HDR stands for High Dynamic Range which works to create perfectly lit photos with more colour and detail in both the bright and dark areas of a shot. For example, your photo might have shadows that are well-exposed with plenty of colour and detail but in turn the brighter areas (highlights) are over-exposed. The HDR setting on your iPhone will solve these exposure problems. Go to Settings > Camera, then turn off Smart HDR. Then from the camera screen, tap HDR to turn it off or on. We recommend trying both settings just so you can see the difference!
As they say, ‘enjoy every moment, big or small’ and like the saying, photography is the same. Don’t just focus on the landscape, scenery shots, singling out a wildflower or patch of wildflowers makes for a great photo. Make sure you choose a good flower and ensure the flowers are tightly set if shooting a group of them. Utilise your zoom setting on your iPhone by pinching the screen to zoom in or out. The latest iPhone models have a fantastic built--in zoom feature, making it even easier to focus on the intricate details of each flower. Don’t be afraid to use with the portrait mode feature when capturing close-up shots of the wildflowers.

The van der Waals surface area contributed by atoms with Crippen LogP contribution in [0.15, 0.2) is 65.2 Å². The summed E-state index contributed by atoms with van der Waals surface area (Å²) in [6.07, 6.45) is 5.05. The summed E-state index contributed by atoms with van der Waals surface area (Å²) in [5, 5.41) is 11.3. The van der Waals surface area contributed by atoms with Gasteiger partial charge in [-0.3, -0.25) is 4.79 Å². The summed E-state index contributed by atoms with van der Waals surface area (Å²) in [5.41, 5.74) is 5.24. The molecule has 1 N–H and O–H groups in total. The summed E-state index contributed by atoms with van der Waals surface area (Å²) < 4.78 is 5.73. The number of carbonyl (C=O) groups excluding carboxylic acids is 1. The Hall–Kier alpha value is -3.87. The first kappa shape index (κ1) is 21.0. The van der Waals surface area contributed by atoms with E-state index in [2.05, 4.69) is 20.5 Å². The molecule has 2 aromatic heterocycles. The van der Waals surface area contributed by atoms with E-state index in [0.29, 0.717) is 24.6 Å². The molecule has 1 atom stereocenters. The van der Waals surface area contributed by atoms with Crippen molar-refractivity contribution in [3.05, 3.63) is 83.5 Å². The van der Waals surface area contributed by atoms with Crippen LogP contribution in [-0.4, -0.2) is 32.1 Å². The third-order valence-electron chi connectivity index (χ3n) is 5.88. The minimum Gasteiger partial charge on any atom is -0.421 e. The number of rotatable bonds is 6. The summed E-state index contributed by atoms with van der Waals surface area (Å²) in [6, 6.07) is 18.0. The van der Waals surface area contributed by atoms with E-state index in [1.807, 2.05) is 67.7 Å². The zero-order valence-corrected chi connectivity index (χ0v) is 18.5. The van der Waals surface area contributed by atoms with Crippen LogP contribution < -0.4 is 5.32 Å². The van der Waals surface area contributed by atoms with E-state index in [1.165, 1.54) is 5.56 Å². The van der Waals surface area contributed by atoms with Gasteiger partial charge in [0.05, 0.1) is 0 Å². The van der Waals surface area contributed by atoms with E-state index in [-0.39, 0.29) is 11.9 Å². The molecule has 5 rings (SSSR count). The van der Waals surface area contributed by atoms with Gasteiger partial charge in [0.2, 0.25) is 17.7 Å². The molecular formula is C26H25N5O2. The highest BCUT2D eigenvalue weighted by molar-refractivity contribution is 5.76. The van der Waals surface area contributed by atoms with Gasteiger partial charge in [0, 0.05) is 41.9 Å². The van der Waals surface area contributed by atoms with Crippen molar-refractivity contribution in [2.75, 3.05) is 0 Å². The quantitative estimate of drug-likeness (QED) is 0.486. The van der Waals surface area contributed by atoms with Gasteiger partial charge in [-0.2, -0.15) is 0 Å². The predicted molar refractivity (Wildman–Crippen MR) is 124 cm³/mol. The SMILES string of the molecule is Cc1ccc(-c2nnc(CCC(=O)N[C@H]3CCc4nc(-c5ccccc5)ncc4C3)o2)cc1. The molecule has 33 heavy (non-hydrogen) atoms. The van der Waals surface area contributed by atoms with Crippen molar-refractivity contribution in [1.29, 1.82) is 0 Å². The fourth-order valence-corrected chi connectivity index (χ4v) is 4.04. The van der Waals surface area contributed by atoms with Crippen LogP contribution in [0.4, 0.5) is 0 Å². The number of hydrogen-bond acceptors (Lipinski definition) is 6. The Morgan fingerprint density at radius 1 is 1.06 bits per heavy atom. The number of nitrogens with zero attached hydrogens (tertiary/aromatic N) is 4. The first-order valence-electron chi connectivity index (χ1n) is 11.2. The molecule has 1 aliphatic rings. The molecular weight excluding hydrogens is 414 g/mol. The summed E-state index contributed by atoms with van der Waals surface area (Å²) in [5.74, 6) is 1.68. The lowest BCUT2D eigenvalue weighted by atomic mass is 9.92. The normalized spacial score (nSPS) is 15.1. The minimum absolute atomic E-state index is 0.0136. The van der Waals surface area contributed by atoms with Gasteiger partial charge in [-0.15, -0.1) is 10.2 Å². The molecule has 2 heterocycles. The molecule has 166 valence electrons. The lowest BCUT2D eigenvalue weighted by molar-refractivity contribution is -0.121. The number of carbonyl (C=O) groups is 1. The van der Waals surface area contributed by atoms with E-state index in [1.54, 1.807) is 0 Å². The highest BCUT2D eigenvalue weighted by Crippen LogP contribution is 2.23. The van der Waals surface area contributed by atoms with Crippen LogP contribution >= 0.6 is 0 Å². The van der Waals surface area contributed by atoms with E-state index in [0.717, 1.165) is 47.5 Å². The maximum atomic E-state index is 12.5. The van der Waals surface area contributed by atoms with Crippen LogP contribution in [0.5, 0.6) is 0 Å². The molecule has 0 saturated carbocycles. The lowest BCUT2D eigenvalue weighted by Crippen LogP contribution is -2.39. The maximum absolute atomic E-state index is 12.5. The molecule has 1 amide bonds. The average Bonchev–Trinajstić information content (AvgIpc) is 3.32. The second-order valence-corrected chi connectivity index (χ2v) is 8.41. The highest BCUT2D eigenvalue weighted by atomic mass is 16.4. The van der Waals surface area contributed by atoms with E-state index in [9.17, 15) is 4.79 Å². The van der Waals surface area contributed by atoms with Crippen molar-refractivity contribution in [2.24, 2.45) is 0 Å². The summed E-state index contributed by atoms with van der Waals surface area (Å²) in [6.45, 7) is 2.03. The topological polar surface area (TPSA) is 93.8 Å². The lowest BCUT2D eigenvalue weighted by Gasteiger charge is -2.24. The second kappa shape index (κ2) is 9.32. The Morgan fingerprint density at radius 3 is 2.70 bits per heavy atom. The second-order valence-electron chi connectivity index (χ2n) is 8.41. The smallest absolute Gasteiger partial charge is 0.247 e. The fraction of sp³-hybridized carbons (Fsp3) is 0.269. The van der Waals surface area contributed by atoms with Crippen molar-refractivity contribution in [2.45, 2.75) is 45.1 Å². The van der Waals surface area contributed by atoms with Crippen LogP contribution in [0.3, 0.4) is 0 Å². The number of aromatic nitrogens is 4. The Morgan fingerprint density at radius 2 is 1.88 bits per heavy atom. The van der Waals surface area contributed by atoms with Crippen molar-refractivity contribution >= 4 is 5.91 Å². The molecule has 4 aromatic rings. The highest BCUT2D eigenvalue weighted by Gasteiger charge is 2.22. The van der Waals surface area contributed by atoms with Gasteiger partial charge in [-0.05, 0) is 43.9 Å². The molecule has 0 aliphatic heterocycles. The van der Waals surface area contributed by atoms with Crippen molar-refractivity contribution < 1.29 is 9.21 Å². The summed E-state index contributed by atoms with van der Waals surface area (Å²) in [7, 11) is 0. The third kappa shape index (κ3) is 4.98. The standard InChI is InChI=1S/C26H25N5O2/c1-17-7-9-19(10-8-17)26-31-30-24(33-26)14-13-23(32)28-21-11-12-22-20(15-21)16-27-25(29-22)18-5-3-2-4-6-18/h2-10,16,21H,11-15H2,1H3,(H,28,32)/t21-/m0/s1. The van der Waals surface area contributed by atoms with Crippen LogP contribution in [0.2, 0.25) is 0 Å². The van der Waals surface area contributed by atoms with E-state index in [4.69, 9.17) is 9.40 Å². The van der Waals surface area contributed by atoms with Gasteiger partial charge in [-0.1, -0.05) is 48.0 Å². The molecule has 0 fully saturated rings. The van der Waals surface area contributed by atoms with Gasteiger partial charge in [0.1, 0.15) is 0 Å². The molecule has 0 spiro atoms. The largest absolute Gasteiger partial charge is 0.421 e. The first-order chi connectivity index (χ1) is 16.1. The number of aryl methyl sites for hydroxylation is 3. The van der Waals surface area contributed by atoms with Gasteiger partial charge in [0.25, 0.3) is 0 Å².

When there is a slight breeze or movement within a frame, this is the tip for you (iPhones only). With Live Photos, your iPhone will record what happens 1.5 seconds before and 1.5 seconds after you've taken a picture. The beauty of this is that you can pick a different key photo, add a fun effect, edit your Live Photo and get extra creative. Once you open the camera app, make sure your camera is set to photo mode and that Live Photos is turned on (top right-hand corner), here you can switch live mode on and off as you wish. Hold your device still. Tap the shutter button and you’re done! To edit > open the live photo and tap edit > tap the live photos button > move the slider to change the frame > release your finger, then tap “Make Key Photo”. See Step 8 for how to edit your photo.